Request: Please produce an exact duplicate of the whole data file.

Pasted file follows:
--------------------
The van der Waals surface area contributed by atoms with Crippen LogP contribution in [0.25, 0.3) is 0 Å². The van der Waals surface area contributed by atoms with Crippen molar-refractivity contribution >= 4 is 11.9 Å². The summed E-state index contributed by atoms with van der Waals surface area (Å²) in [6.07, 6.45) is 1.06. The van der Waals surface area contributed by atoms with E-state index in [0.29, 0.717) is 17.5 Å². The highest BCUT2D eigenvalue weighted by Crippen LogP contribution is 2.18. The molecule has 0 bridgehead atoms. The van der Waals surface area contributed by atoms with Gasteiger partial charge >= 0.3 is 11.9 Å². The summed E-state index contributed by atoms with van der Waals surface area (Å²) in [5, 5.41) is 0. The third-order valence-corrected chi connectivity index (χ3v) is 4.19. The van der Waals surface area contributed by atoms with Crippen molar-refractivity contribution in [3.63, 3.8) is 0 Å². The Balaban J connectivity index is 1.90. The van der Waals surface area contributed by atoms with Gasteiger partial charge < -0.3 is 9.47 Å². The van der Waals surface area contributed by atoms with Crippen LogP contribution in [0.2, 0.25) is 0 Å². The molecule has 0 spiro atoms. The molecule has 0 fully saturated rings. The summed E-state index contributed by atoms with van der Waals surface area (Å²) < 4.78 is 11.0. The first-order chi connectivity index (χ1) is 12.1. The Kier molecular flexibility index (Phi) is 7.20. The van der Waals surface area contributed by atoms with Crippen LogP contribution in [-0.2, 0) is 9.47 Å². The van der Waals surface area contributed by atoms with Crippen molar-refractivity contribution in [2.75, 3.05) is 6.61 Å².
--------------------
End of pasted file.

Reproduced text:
The van der Waals surface area contributed by atoms with Crippen LogP contribution in [0.25, 0.3) is 0 Å². The van der Waals surface area contributed by atoms with Crippen molar-refractivity contribution >= 4 is 11.9 Å². The summed E-state index contributed by atoms with van der Waals surface area (Å²) in [6.07, 6.45) is 1.06. The van der Waals surface area contributed by atoms with E-state index in [0.29, 0.717) is 17.5 Å². The highest BCUT2D eigenvalue weighted by Crippen LogP contribution is 2.18. The molecule has 0 bridgehead atoms. The van der Waals surface area contributed by atoms with Gasteiger partial charge >= 0.3 is 11.9 Å². The summed E-state index contributed by atoms with van der Waals surface area (Å²) in [5, 5.41) is 0. The third-order valence-corrected chi connectivity index (χ3v) is 4.19. The van der Waals surface area contributed by atoms with Crippen molar-refractivity contribution in [3.63, 3.8) is 0 Å². The Balaban J connectivity index is 1.90. The van der Waals surface area contributed by atoms with Gasteiger partial charge < -0.3 is 9.47 Å². The van der Waals surface area contributed by atoms with Crippen LogP contribution in [0.2, 0.25) is 0 Å². The molecule has 0 spiro atoms. The molecule has 0 fully saturated rings. The summed E-state index contributed by atoms with van der Waals surface area (Å²) < 4.78 is 11.0. The first-order chi connectivity index (χ1) is 12.1. The Kier molecular flexibility index (Phi) is 7.20. The van der Waals surface area contributed by atoms with Crippen LogP contribution in [-0.2, 0) is 9.47 Å². The van der Waals surface area contributed by atoms with Crippen molar-refractivity contribution in [2.75, 3.05) is 6.61 Å².